The SRC is an independent laboratory that is accredited by the Standards Council of Canada to the ISO/IEC Guide 25 standard for diamond recovery by caustic fusion.
Mr. Peter Holmes, P. Geo., Peregrine's Vice President, Exploration, is a Qualified Person under NI 43-101 and is responsible for the design and conduct of the programmes carried out by the Company at Chidliak. Dr. Jennifer Pell, Peregrine's Chief Geoscientist, was the Company's Qualified Person for the sample processing and diamond recovery. Howard Coopersmith, an independent consultant to the diamond industry, was Peregrine's external Qualified Person for the sample processing and diamond recovery. Mr. Holmes, Dr. Pell and Mr. Coopersmith have reviewed this release and approve of its contents.
Chidliak is a joint venture between Peregrine (49%) and BHP Billiton (51%). BHP Billiton has a Second Option to earn an additional seven percent interest in the Project by electing to fund the Project to completion of a Bankable Feasibility Study. Peregrine expects to be advised regarding the Second Option election this month.
For further information, please contact Mr. Eric Friedland, CEO, Mr. Brooke Clements, President, Mr. Mike Westerlund, Vice President, Investor Relations and Corporate Communications, or Peregrine Diamonds Investor Relations, at 604-408-8880 or at firstname.lastname@example.org.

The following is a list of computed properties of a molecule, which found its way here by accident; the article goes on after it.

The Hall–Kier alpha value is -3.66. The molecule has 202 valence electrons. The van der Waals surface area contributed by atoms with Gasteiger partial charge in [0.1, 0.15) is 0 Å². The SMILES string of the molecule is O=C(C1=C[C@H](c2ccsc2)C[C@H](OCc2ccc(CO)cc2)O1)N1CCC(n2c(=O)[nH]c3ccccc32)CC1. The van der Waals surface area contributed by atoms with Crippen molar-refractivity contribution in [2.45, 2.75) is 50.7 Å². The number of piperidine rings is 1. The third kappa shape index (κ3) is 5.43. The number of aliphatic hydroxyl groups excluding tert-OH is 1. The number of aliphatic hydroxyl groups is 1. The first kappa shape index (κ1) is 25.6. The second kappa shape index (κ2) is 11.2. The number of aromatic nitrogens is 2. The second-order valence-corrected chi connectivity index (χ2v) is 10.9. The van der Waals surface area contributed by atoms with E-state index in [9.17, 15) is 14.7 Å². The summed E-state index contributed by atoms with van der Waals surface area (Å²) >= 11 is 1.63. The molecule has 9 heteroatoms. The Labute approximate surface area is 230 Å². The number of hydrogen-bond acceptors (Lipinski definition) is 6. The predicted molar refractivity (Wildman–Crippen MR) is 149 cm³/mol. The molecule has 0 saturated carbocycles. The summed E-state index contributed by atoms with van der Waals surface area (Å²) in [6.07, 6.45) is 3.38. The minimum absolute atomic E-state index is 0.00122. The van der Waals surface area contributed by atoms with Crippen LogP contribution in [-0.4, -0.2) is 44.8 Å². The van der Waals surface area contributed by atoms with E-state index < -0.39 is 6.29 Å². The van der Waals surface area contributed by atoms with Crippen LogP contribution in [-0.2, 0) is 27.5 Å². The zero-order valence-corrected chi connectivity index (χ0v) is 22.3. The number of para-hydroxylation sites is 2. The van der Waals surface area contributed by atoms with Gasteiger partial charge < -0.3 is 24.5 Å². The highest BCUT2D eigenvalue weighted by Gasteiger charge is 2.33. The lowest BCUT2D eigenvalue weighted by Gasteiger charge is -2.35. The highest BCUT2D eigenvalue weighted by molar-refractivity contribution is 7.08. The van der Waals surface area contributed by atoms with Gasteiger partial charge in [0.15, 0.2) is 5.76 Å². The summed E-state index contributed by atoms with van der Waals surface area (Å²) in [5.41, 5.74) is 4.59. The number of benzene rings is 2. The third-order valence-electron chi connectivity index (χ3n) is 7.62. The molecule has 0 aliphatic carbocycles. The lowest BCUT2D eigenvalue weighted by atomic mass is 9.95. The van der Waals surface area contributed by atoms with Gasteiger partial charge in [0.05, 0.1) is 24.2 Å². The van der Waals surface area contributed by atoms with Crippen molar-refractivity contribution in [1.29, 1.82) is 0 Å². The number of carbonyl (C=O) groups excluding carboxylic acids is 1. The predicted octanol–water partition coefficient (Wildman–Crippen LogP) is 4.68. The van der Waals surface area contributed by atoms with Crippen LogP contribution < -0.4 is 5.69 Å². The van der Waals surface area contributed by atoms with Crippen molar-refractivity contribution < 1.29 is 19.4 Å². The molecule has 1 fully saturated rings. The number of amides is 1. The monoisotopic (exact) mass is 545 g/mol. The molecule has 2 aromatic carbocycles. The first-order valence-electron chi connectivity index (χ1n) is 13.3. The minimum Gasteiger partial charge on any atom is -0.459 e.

Forward-Looking Statements: This news release contains forward-looking statements. All statements, other than statements of historical fact, that address activities, events or developments that the Company believes, expects or anticipates will or may occur in the future (including, without limitation, statements relating to the proposed exploration programme, funding availability, anticipated exploration results, resource estimates, and future exploration and operating plans) are forward-looking statements. These forward-looking statements reflect the current expectations or beliefs of the Company based on information currently available to the Company. Forward-looking statements are subject to a number of risks and uncertainties that may cause the actual results of the Company to differ materially from those discussed in the forward-looking statements and, even if such actual results are realized or substantially realized, there can be no assurance that they will have the expected consequences to, or effects on, the Company. Factors that could cause actual results or events to differ materially from current expectations include, among other things, uncertainties relating to the availability and cost of funds, timing and content of work programmes, results of exploration activities, interpretation of drilling results and other geological data, world diamond markets, future diamond prices, reliability of mineral property titles, changes to regulations affecting the Company's activities, delays in obtaining or failure to obtain required project approvals, any changing budget priorities of BHP Billiton, operational and infrastructure risks, and other risks involved in the diamond exploration business. Any forward-looking statement speaks only as of the date on which it is made and, except as may be required by applicable securities laws, the Company disclaims any intent or obligation to update any forward-looking statement, whether as a result of new information, future events or results or otherwise. Although the Company believes that the assumptions inherent in the forward-looking statements are reasonable, forward-looking statements are not guarantees of future performance and accordingly undue reliance should not be put on such statements due to their inherent uncertainty.